So I now know that this is my whole.

I've got 70 add seven which is 77.

So 45 and 32 is equal to 77.

We could also work it out a different way, with a new strategy.

Have a look at this new question.

What happens if I only partition the part 32 into tens and ones and add this onto 45? Will the whole have the same value? We're going to explore this question now.

So remember, my two parts were 45 and 32.

And what I'm going to do is put 45 in my whole, and partition the number 32 and add that onto what's in my whole already.

45 is the whole that we're going to have because we're adding on our partitioned number 32 to it.

So I'm going to put 45 in the whole already.

So 32 we know can be partitioned into three tens which is 30 and two ones, which is two.

So I know that all together I've got 45 in here.

But more importantly, I've got four tens.

I know that I can add three tens to four tens, because the four add three is equal to seven.

So if I was to add these three tens into this whole, I'm going to have seven tens all together, and my five ones.

So I know that 45 as on three tens will give me 75.

So now we have 75 in this whole all together, and now just have these two ones left over.

I know that five ones add two ones equals seven.

So 75 add on two ones is going to give me 77.

So I can move them in there like that.

As you can see, by starting with my part 45 I'm partitioning one of my parts 32.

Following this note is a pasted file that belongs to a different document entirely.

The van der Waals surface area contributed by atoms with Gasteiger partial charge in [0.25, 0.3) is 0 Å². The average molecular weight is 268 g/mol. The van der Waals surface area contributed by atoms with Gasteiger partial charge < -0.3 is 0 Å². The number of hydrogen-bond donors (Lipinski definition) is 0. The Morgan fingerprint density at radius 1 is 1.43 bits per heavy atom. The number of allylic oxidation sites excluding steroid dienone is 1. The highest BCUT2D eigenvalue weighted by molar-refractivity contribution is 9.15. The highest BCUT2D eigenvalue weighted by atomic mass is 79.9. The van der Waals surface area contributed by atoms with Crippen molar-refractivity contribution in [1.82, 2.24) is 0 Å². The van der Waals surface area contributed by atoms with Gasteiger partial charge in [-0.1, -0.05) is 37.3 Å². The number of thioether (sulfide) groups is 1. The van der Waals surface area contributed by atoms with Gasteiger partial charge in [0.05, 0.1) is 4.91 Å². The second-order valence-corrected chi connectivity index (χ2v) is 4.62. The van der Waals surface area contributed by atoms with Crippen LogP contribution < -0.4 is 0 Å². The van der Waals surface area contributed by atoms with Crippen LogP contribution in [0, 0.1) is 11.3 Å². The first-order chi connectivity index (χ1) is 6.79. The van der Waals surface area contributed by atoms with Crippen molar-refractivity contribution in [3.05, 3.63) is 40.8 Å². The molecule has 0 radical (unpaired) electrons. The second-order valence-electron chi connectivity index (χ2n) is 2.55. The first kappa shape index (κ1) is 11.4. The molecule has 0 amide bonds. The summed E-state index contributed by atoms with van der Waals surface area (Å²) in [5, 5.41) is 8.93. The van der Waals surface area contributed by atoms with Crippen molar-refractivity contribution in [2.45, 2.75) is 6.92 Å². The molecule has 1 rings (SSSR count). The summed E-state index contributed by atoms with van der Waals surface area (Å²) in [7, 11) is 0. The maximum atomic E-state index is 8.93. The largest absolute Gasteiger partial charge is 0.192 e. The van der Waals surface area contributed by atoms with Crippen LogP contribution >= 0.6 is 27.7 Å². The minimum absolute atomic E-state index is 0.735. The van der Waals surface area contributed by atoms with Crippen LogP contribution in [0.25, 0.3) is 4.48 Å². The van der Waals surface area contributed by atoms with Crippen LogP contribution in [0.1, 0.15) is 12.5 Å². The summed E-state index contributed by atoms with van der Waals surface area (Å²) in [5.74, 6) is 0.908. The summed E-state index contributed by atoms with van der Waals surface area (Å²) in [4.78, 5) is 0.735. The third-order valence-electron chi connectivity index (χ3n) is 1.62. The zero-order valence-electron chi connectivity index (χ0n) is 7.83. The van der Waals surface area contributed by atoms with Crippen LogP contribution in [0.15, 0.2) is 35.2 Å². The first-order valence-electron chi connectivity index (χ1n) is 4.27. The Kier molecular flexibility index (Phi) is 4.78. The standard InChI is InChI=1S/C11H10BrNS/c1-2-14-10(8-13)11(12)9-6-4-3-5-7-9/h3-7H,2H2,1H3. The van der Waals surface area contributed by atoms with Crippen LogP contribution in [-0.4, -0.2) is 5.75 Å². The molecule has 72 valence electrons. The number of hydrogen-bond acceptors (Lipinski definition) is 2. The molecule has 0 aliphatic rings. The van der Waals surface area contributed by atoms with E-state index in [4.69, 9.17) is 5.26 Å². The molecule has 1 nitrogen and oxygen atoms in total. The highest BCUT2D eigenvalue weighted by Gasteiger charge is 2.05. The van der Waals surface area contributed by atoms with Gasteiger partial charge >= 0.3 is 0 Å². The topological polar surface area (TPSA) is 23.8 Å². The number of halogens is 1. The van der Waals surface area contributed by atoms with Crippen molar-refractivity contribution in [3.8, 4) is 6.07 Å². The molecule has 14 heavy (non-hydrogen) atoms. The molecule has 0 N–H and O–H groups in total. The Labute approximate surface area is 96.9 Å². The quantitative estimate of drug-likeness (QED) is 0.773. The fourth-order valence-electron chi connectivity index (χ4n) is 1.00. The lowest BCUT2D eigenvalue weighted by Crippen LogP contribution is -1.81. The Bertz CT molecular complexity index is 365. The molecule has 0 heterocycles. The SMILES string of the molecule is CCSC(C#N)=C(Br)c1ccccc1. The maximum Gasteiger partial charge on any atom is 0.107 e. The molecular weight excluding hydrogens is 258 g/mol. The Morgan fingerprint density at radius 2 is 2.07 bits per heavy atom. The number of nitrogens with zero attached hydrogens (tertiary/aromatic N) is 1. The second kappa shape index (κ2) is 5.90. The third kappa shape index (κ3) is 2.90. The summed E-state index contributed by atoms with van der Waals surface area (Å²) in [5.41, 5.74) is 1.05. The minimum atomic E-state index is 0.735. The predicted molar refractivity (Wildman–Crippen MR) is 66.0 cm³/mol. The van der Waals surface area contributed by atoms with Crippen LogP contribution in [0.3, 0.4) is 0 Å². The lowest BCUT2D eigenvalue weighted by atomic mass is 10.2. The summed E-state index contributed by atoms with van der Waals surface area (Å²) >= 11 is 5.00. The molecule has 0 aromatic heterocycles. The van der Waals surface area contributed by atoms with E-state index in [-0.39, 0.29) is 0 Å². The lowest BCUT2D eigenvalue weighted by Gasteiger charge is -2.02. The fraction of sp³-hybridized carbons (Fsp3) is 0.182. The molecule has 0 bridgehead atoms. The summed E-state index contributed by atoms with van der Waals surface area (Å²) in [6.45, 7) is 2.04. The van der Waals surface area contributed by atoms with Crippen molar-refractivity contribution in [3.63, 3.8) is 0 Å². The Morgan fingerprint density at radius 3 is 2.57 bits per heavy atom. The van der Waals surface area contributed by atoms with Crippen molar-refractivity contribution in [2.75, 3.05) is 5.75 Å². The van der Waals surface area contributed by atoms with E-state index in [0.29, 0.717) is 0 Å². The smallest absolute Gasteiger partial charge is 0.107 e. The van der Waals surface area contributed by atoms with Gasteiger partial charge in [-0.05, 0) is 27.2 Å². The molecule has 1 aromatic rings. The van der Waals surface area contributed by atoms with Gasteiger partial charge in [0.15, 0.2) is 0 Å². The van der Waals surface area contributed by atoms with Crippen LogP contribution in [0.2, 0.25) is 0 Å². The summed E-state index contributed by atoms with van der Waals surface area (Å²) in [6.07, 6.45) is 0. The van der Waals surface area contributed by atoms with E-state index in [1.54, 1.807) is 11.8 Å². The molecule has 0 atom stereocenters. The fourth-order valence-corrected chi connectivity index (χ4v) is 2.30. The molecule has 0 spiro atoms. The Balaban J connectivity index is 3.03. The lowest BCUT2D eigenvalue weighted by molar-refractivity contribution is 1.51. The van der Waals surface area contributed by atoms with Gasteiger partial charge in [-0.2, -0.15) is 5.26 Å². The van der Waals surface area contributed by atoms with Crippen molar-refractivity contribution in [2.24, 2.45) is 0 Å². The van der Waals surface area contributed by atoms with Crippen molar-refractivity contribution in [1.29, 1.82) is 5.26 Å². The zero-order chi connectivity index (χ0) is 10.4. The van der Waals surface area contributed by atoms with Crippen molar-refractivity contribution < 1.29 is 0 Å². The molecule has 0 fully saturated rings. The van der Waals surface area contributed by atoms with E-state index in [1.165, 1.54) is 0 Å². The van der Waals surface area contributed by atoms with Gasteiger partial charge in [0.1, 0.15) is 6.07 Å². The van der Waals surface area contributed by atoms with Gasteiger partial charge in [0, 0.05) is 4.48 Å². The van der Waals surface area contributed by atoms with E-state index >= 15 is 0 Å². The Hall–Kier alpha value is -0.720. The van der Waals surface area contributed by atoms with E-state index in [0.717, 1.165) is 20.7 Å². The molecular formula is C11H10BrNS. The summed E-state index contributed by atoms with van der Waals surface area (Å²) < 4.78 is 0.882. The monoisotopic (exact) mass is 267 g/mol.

My whole still has the same value.

It was just a different strategy of working it out.

So you have been given two equations on the board, 23 add 46, and 53 add 46.

And I want to think you to think about how many different mental strategies you can use to solve those two equations.

So pause the video now to have a go your talk task, and then play the video when you're ready to continue.

I'm going to go through a couple of strategies now for this top equation and see if you were able to find the same strategies that I did.

So I have 23 add 46, I'm not going to write out cause I've got it here.

I'm going to start off with my number bonds that are going to help me add my ones and my tens.

So I know looking at my tens I've got two tens here and four tens here.

I know that two add four equals six, therefore I know 20 add 40 is going to equal 60, like that.

Now that I've looked at my tens, I know that my value of my answer will be 60, it's going to have 60 in it.

Now I can look at my ones.

I know that three, add six is equal to nine.

So I know that in my answer, I'm going to have nine ones.

Now all I need to do is add up my tens and my ones together.